T.S. Eliot dedicated the “The Waste Land,” arguably one of the most important poems written in the 20th century, to Ezra Pound for his timely edits. According to Richard Ellman, Pound persuaded Eliot to remove several poems that Eliot had inserted between the stanzas of “The Waste Land.” As Pound said, “the longest poem in the English langwidge [sic]. Don’t try to bust all records by prolonging it three pages further.” (From “The First Waste Land.” In Eliot in His Time: Essays on the Occasion of the Fiftieth Anniversary of The Waste Land.” Princeton, Princeton UP, 1973.)
So what has any of this to do with editing a technical manual?
First and foremost, concision and clarity (which often go hand in hand) are the primary duties of every editor – technical or otherwise. Verbosity makes cloudy what should be clear because it distracts the reader from the point the writer is trying to make. Unless the writer is purposely trying to confuse the reader – in a novel, for example, to make the narrator’s perception of reality or point of view suspect – each word in a sentence must contribute to the meaning. In technical communication, this is the first rule: “every word must contribute meaning to the sentence. Technical writing is information delivery.” (http://en.wikiversity.org/wiki/Technical_writing_style).
The editor must verify that the writing is grammatically correct. The tools we use to write technical manuals have improved dramatically over the years and have helped correct many a grammatical or spelling mistake. But the tools are not perfect and we have to rely on the editor to highlight the mistakes the tools may miss: dangling modifiers, the correct “there,” “their,” or “they’re,” and the difference between “its” and “it’s.”
But the technical editor has another – perhaps, more important role in editing a document – verify the accuracy of the instructions to make sure the instructions the writer is communicating are clear and correct. What’s the point of publishing a manual if the step-by-step instructions are wrong?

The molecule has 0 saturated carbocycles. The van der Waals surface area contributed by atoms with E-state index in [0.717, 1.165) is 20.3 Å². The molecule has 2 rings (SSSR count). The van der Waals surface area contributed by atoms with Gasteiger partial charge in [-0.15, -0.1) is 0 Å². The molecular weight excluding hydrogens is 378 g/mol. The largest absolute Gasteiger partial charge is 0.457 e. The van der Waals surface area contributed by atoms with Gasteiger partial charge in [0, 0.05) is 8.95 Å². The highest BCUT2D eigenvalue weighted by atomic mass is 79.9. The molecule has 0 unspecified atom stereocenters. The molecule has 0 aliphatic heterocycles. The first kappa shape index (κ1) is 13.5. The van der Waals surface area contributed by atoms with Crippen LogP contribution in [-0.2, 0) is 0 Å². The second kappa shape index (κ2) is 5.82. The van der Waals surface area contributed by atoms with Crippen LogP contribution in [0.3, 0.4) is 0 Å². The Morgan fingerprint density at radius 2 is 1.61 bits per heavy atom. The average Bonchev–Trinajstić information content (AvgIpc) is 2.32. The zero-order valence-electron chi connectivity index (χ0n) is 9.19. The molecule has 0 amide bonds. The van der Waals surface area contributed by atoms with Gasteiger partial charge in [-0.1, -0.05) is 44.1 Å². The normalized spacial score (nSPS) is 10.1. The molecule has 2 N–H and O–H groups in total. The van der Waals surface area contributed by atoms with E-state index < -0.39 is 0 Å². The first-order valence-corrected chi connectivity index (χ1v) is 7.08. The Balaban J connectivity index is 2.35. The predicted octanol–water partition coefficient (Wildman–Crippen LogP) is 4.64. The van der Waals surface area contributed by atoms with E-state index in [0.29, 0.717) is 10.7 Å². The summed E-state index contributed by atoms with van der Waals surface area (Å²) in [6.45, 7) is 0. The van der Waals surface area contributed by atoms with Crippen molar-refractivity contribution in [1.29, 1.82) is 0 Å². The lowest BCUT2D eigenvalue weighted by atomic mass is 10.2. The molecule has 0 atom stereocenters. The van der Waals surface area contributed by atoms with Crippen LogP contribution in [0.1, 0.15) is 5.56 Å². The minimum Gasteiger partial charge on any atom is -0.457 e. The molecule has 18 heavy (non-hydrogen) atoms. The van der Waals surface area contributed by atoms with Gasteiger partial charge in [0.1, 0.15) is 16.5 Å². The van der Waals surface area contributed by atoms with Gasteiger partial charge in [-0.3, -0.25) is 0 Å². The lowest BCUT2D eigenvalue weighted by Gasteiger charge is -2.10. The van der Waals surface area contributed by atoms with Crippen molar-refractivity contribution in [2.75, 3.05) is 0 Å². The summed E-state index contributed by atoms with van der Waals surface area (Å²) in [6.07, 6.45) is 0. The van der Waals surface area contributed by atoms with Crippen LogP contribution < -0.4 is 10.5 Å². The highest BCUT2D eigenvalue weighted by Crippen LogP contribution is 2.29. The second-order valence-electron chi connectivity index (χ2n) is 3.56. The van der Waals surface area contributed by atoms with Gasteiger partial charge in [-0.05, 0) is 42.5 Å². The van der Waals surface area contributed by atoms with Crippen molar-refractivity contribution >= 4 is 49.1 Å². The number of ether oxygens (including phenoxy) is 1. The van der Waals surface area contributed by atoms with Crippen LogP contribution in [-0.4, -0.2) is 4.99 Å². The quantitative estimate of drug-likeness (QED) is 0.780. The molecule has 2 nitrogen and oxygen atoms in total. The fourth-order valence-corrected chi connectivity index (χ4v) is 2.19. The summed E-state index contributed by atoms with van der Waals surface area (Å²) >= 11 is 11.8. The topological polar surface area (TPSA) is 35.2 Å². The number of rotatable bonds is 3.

Let’s look at a couple of examples.
At Shoap Technical Services, we work extensively in the payments industry. In the 25 + years we’ve been documenting products used in payments, we have learned much about the intricacies of the complicated and sometimes bizarre world of payments. If a novice writer, therefore, incorrectly describes voiding a credit card transaction (which is simply canceling it; the transaction does not appear on the cardholder’s statement) as a return (which results in a credit to the cardholder’s account), it is easy for the editor – without consulting (or bothering) a Subject Matter Expert (SME) – to correct the mistake.
Or, as has happened recently, a writer was confused about some arcane PCI-DSS compliance rule and incorrectly included a statement in a document that was blatantly false. The editor, conversant with PCI-DSS, pointed out the error and the writer was able to correct his mistake. Again, without relying on the SME to notice the problem.
Of course, technical writers depend on SMEs to review and verify the accuracy of their work. But our experience shows that SMEs rarely have time or desire to read what we write – they’re too busy “fighting fires” – so instead, we rely on a knowledgeable editor to make sure that the document is correct.